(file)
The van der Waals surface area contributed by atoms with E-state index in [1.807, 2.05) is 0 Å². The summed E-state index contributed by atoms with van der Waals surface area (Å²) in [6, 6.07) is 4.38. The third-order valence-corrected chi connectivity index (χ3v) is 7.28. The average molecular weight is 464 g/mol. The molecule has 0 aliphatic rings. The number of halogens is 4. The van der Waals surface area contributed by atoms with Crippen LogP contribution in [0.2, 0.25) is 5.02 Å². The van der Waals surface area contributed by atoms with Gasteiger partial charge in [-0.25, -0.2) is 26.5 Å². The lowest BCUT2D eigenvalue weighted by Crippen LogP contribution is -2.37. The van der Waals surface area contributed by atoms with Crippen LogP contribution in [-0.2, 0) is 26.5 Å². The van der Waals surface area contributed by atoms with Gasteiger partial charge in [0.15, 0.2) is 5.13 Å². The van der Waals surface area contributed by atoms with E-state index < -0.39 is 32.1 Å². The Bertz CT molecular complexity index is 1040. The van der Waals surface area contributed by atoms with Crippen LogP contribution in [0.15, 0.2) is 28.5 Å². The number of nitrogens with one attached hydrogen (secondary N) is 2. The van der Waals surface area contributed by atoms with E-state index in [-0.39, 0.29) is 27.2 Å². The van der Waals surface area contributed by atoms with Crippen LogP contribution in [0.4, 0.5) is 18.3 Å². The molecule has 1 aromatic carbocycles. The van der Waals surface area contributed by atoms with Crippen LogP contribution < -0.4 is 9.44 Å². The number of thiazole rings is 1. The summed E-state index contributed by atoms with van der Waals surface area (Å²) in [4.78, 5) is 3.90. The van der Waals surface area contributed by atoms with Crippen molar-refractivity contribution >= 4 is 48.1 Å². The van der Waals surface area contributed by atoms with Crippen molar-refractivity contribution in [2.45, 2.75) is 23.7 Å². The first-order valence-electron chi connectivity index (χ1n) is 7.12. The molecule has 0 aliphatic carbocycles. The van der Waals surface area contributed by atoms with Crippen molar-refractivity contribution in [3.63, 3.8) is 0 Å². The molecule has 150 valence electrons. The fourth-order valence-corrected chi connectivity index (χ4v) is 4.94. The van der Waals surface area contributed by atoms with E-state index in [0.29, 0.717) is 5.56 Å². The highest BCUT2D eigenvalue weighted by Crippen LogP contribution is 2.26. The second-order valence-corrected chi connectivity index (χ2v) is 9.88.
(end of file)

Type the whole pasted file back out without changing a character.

The van der Waals surface area contributed by atoms with E-state index in [1.807, 2.05) is 0 Å². The summed E-state index contributed by atoms with van der Waals surface area (Å²) in [6, 6.07) is 4.38. The third-order valence-corrected chi connectivity index (χ3v) is 7.28. The average molecular weight is 464 g/mol. The molecule has 0 aliphatic rings. The number of halogens is 4. The van der Waals surface area contributed by atoms with Crippen LogP contribution in [0.2, 0.25) is 5.02 Å². The van der Waals surface area contributed by atoms with Gasteiger partial charge in [-0.25, -0.2) is 26.5 Å². The lowest BCUT2D eigenvalue weighted by Crippen LogP contribution is -2.37. The van der Waals surface area contributed by atoms with Crippen LogP contribution in [-0.2, 0) is 26.5 Å². The van der Waals surface area contributed by atoms with Gasteiger partial charge in [0.15, 0.2) is 5.13 Å². The van der Waals surface area contributed by atoms with E-state index < -0.39 is 32.1 Å². The Bertz CT molecular complexity index is 1040. The van der Waals surface area contributed by atoms with Crippen LogP contribution in [0.15, 0.2) is 28.5 Å². The number of nitrogens with one attached hydrogen (secondary N) is 2. The van der Waals surface area contributed by atoms with E-state index in [-0.39, 0.29) is 27.2 Å². The van der Waals surface area contributed by atoms with Crippen LogP contribution in [0.4, 0.5) is 18.3 Å². The molecule has 1 aromatic carbocycles. The van der Waals surface area contributed by atoms with Crippen LogP contribution < -0.4 is 9.44 Å². The number of thiazole rings is 1. The summed E-state index contributed by atoms with van der Waals surface area (Å²) in [4.78, 5) is 3.90. The van der Waals surface area contributed by atoms with Crippen molar-refractivity contribution >= 4 is 48.1 Å². The van der Waals surface area contributed by atoms with Crippen molar-refractivity contribution in [2.45, 2.75) is 23.7 Å². The first-order valence-electron chi connectivity index (χ1n) is 7.12. The molecule has 0 aliphatic carbocycles. The van der Waals surface area contributed by atoms with Crippen molar-refractivity contribution in [3.63, 3.8) is 0 Å². The molecule has 150 valence electrons. The fourth-order valence-corrected chi connectivity index (χ4v) is 4.94. The van der Waals surface area contributed by atoms with E-state index in [0.29, 0.717) is 5.56 Å². The highest BCUT2D eigenvalue weighted by Crippen LogP contribution is 2.26. The second-order valence-corrected chi connectivity index (χ2v) is 9.88.